Pharmacokinetics and Drug Interactions in the Elderly and Special Issues in Elderly African-American Populations: Workshop Summary of academic physician-scientists needed in geriatrics to teach and conduct research. There is a pressing need to develop innovative approaches for recruiting and retaining researchers and clinicians. Programs are needed at many points along the career path, beginning early in the college and postbaccalaureate years to kindle an interest in the field of geriatrics and continuing throughout the professional years to retain the best investigators and clinicians available. Recruitment of minority investigators should be included within broader programs supporting young and mid-career investigators. The options available for approaching this issue include 1- to 2-year postbaccalaureate programs to provide research and clinical experience to young people considering a career in this field; opportunities for medical, nursing, pharmacy, and other health professional students to have additional exposure to geriatric treatment and research during their education; collaborative efforts between minority academic institutions and academic health sciences centers to encourage minority students to pursue a research program in this field; loan-forgiveness programs to assist young researchers with high debt loads from health professional or graduate schools; new sources of fellowships (e.g., through FDA, pharmaceutical companies, or insurance companies); increased commitment to funding from fellowship training to first awards to independent grant support; merit awards at the midcareer level and specialized sabbaticals to retrain midcareer professionals; and retraining in research methodologies during sabbaticals for midcareer level geriatricians. SUMMARY Currently there is only a limited understanding of the impact of aging on pharmacokinetics, pharmacodynamics, and drug interactions. Research is needed at the molecular, cellular, organ, system, and population levels for safer and more effective medications to be developed, delivered, and utilized by elderly persons. In addition, attention must be given to understanding and alleviating the disproportionate disease burden in elderly African-American and other minority populations. The committee's major conclusions are summarized in Box 3.1 at the beginning of this chapter. The committee discussed and reflected only on the workshop presentations and acknowledges that there are numerous research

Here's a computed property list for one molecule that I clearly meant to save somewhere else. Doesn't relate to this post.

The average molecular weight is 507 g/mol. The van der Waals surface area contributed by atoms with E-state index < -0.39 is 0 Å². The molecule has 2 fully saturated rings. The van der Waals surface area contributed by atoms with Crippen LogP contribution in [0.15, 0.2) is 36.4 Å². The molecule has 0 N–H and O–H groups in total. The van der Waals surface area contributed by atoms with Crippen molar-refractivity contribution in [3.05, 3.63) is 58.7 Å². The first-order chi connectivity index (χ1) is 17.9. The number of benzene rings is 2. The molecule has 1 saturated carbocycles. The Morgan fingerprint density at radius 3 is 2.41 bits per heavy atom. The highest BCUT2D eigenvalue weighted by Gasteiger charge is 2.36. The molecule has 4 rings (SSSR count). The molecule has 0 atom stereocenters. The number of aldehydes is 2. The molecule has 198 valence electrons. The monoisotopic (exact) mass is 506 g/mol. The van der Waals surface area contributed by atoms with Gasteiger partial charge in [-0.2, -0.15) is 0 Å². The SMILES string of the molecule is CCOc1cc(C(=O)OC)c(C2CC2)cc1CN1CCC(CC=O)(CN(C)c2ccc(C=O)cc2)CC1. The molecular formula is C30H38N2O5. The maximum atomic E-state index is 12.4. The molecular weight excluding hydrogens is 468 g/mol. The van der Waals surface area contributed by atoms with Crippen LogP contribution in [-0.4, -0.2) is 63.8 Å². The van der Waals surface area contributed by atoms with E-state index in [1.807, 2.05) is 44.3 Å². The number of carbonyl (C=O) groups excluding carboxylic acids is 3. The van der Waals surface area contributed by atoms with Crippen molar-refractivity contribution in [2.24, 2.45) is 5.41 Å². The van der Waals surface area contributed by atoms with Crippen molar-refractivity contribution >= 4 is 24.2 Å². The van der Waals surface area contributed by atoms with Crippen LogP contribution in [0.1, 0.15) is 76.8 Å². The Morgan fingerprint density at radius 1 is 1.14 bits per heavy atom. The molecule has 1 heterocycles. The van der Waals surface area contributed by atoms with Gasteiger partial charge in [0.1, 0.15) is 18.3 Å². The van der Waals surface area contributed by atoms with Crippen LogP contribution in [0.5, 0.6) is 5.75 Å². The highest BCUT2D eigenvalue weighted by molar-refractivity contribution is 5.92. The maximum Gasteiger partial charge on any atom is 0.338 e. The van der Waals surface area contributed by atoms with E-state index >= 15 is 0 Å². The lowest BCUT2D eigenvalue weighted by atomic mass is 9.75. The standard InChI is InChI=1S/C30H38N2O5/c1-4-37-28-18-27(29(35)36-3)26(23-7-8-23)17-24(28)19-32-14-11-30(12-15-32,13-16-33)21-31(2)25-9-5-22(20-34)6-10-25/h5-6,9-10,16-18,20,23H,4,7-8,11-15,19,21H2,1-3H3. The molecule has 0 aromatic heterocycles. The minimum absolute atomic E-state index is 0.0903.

OCR for page 35
Pharmacokinetics and Drug Interactions in the Elderly and Special Issues in Elderly African-American Populations: Workshop Summary opportunities in geriatric pharmacology that need to be explored. Research in geriatric pharmacology and clinical therapeutics will require a commitment to fund studies that can further elucidate the relationship between pharmacokinetics and adverse drug interactions in the elderly and the complex individual variability of the aging process. Increasing the knowledge base will enable more effective therapeutic interventions and improved quality of life for the growing population of elderly persons. REFERENCES Alliance for Aging Research. 1996. Will You Still Treat Me When I'm 65? The National Shortage of Geriatricians. Washington, DC: Alliance for Aging Research. FDA (Food and Drug Administration). 1989. Guideline for the Study of Drugs Likely to Be Used in the Elderly. Rockville, MD: FDA Center for Drug Evaluation and Research. Woosley RL. 1994. Centers for education and research in therapeutics. Clinical Pharmacology and Therapeutics 56(6 Part 1):693–697.